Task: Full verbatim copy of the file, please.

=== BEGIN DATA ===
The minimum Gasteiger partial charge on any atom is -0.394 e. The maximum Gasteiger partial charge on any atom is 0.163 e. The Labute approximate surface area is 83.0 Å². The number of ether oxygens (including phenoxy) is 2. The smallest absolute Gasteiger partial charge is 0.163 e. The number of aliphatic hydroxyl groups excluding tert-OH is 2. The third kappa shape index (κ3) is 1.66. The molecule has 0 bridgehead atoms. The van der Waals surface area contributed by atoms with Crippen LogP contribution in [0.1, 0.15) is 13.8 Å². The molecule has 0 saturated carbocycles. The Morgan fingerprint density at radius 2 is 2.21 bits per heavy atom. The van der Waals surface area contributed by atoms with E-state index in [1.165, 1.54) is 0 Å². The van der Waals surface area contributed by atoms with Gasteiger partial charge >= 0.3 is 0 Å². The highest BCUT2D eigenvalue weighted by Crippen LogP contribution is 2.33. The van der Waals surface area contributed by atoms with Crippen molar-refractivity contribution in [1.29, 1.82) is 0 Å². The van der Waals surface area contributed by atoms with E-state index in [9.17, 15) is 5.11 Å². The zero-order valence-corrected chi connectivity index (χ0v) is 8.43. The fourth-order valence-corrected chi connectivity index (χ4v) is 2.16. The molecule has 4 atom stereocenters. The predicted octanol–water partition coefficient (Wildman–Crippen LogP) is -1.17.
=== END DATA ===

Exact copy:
The minimum Gasteiger partial charge on any atom is -0.394 e. The maximum Gasteiger partial charge on any atom is 0.163 e. The Labute approximate surface area is 83.0 Å². The number of ether oxygens (including phenoxy) is 2. The smallest absolute Gasteiger partial charge is 0.163 e. The number of aliphatic hydroxyl groups excluding tert-OH is 2. The third kappa shape index (κ3) is 1.66. The molecule has 0 bridgehead atoms. The van der Waals surface area contributed by atoms with Crippen LogP contribution in [0.1, 0.15) is 13.8 Å². The molecule has 0 saturated carbocycles. The Morgan fingerprint density at radius 2 is 2.21 bits per heavy atom. The van der Waals surface area contributed by atoms with E-state index in [1.165, 1.54) is 0 Å². The van der Waals surface area contributed by atoms with Gasteiger partial charge >= 0.3 is 0 Å². The highest BCUT2D eigenvalue weighted by Crippen LogP contribution is 2.33. The van der Waals surface area contributed by atoms with Crippen molar-refractivity contribution in [1.29, 1.82) is 0 Å². The van der Waals surface area contributed by atoms with E-state index in [9.17, 15) is 5.11 Å². The zero-order valence-corrected chi connectivity index (χ0v) is 8.43. The fourth-order valence-corrected chi connectivity index (χ4v) is 2.16. The molecule has 4 atom stereocenters. The predicted octanol–water partition coefficient (Wildman–Crippen LogP) is -1.17.